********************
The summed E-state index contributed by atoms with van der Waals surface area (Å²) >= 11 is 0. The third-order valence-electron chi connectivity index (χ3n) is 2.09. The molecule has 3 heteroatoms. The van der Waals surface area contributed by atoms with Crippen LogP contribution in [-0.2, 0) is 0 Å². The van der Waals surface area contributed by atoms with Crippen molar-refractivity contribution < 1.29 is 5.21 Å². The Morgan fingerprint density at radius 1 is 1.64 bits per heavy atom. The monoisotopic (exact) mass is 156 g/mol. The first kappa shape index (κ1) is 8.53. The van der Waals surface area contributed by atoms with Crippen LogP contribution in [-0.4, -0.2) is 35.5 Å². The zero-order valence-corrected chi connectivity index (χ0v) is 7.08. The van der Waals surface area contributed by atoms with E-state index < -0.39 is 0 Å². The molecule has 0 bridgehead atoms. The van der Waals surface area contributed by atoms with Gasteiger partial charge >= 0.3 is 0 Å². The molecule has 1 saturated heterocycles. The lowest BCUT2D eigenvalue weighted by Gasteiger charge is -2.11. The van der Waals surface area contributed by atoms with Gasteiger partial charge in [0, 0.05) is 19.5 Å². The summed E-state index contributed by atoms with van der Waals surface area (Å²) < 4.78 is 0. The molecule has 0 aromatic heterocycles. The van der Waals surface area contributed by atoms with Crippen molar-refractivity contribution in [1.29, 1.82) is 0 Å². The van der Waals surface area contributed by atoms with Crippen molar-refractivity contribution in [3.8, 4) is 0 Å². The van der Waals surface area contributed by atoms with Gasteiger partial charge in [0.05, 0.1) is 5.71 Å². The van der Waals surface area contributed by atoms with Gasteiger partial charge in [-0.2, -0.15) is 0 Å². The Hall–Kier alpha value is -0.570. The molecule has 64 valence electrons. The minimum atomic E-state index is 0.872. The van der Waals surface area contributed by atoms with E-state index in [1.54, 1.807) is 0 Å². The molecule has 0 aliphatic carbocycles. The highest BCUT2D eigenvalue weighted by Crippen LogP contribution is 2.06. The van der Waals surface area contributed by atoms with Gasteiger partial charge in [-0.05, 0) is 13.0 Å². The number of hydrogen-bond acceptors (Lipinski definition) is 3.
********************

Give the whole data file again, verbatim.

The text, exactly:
The summed E-state index contributed by atoms with van der Waals surface area (Å²) >= 11 is 0. The third-order valence-electron chi connectivity index (χ3n) is 2.09. The molecule has 3 heteroatoms. The van der Waals surface area contributed by atoms with Crippen LogP contribution in [-0.2, 0) is 0 Å². The van der Waals surface area contributed by atoms with Crippen molar-refractivity contribution < 1.29 is 5.21 Å². The Morgan fingerprint density at radius 1 is 1.64 bits per heavy atom. The monoisotopic (exact) mass is 156 g/mol. The first kappa shape index (κ1) is 8.53. The van der Waals surface area contributed by atoms with Crippen LogP contribution in [-0.4, -0.2) is 35.5 Å². The zero-order valence-corrected chi connectivity index (χ0v) is 7.08. The van der Waals surface area contributed by atoms with E-state index < -0.39 is 0 Å². The molecule has 0 bridgehead atoms. The van der Waals surface area contributed by atoms with Gasteiger partial charge >= 0.3 is 0 Å². The molecule has 1 saturated heterocycles. The lowest BCUT2D eigenvalue weighted by Gasteiger charge is -2.11. The van der Waals surface area contributed by atoms with Gasteiger partial charge in [0, 0.05) is 19.5 Å². The summed E-state index contributed by atoms with van der Waals surface area (Å²) < 4.78 is 0. The molecule has 0 aromatic heterocycles. The van der Waals surface area contributed by atoms with Crippen molar-refractivity contribution in [1.29, 1.82) is 0 Å². The van der Waals surface area contributed by atoms with Crippen molar-refractivity contribution in [3.8, 4) is 0 Å². The van der Waals surface area contributed by atoms with Gasteiger partial charge in [0.05, 0.1) is 5.71 Å². The van der Waals surface area contributed by atoms with Gasteiger partial charge in [-0.2, -0.15) is 0 Å². The Hall–Kier alpha value is -0.570. The molecule has 64 valence electrons. The minimum atomic E-state index is 0.872. The van der Waals surface area contributed by atoms with E-state index in [1.54, 1.807) is 0 Å². The molecule has 0 aliphatic carbocycles. The highest BCUT2D eigenvalue weighted by Crippen LogP contribution is 2.06. The van der Waals surface area contributed by atoms with Gasteiger partial charge in [-0.05, 0) is 13.0 Å². The number of hydrogen-bond acceptors (Lipinski definition) is 3.